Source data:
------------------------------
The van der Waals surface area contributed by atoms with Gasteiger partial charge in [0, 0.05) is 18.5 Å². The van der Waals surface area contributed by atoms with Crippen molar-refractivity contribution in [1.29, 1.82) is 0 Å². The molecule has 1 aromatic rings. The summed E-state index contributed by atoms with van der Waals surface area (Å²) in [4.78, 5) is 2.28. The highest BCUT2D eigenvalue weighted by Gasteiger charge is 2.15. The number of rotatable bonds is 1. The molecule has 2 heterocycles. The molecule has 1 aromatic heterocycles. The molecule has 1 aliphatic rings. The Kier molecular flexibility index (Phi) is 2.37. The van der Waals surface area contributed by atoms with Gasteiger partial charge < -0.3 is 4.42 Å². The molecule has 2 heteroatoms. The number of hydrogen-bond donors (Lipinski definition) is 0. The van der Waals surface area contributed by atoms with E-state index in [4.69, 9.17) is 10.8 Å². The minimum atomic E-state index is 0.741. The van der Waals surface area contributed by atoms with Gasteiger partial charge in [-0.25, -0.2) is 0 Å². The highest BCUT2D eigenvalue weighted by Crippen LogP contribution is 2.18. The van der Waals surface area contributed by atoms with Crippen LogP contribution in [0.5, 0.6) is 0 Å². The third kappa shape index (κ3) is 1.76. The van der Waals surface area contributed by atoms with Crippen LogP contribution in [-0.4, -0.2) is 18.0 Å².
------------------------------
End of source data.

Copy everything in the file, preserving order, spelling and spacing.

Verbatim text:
The van der Waals surface area contributed by atoms with Gasteiger partial charge in [0, 0.05) is 18.5 Å². The van der Waals surface area contributed by atoms with Crippen molar-refractivity contribution in [1.29, 1.82) is 0 Å². The molecule has 1 aromatic rings. The summed E-state index contributed by atoms with van der Waals surface area (Å²) in [4.78, 5) is 2.28. The highest BCUT2D eigenvalue weighted by Gasteiger charge is 2.15. The number of rotatable bonds is 1. The molecule has 2 heterocycles. The molecule has 1 aromatic heterocycles. The molecule has 1 aliphatic rings. The Kier molecular flexibility index (Phi) is 2.37. The van der Waals surface area contributed by atoms with Gasteiger partial charge < -0.3 is 4.42 Å². The molecule has 2 heteroatoms. The number of hydrogen-bond donors (Lipinski definition) is 0. The van der Waals surface area contributed by atoms with E-state index in [4.69, 9.17) is 10.8 Å². The minimum atomic E-state index is 0.741. The van der Waals surface area contributed by atoms with Gasteiger partial charge in [-0.25, -0.2) is 0 Å². The highest BCUT2D eigenvalue weighted by Crippen LogP contribution is 2.18. The van der Waals surface area contributed by atoms with Crippen LogP contribution in [0.5, 0.6) is 0 Å². The third kappa shape index (κ3) is 1.76. The van der Waals surface area contributed by atoms with Crippen LogP contribution in [-0.4, -0.2) is 18.0 Å².